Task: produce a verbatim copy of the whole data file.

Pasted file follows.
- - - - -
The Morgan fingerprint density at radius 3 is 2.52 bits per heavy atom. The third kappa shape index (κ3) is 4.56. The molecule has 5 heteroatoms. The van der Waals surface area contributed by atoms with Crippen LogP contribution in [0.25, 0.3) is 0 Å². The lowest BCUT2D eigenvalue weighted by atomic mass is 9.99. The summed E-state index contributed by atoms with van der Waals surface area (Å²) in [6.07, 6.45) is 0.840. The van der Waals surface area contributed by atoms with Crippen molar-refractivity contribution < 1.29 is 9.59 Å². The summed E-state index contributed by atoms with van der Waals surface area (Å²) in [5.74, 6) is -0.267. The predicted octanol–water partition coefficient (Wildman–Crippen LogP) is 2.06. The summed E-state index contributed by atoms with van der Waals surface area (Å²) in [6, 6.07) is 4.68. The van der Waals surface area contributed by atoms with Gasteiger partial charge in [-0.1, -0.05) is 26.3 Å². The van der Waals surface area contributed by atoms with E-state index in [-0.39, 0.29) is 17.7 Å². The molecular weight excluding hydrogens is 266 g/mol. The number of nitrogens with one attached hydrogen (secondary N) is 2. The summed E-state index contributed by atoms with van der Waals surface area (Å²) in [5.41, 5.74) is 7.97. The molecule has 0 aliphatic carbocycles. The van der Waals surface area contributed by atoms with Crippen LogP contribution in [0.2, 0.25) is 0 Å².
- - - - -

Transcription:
The Morgan fingerprint density at radius 3 is 2.52 bits per heavy atom. The third kappa shape index (κ3) is 4.56. The molecule has 5 heteroatoms. The van der Waals surface area contributed by atoms with Crippen LogP contribution in [0.25, 0.3) is 0 Å². The lowest BCUT2D eigenvalue weighted by atomic mass is 9.99. The summed E-state index contributed by atoms with van der Waals surface area (Å²) in [6.07, 6.45) is 0.840. The van der Waals surface area contributed by atoms with Crippen molar-refractivity contribution < 1.29 is 9.59 Å². The summed E-state index contributed by atoms with van der Waals surface area (Å²) in [5.74, 6) is -0.267. The predicted octanol–water partition coefficient (Wildman–Crippen LogP) is 2.06. The summed E-state index contributed by atoms with van der Waals surface area (Å²) in [6, 6.07) is 4.68. The van der Waals surface area contributed by atoms with Gasteiger partial charge in [-0.1, -0.05) is 26.3 Å². The van der Waals surface area contributed by atoms with E-state index in [-0.39, 0.29) is 17.7 Å². The molecular weight excluding hydrogens is 266 g/mol. The number of nitrogens with one attached hydrogen (secondary N) is 2. The summed E-state index contributed by atoms with van der Waals surface area (Å²) in [5.41, 5.74) is 7.97. The molecule has 0 aliphatic carbocycles. The van der Waals surface area contributed by atoms with Crippen LogP contribution in [0.2, 0.25) is 0 Å².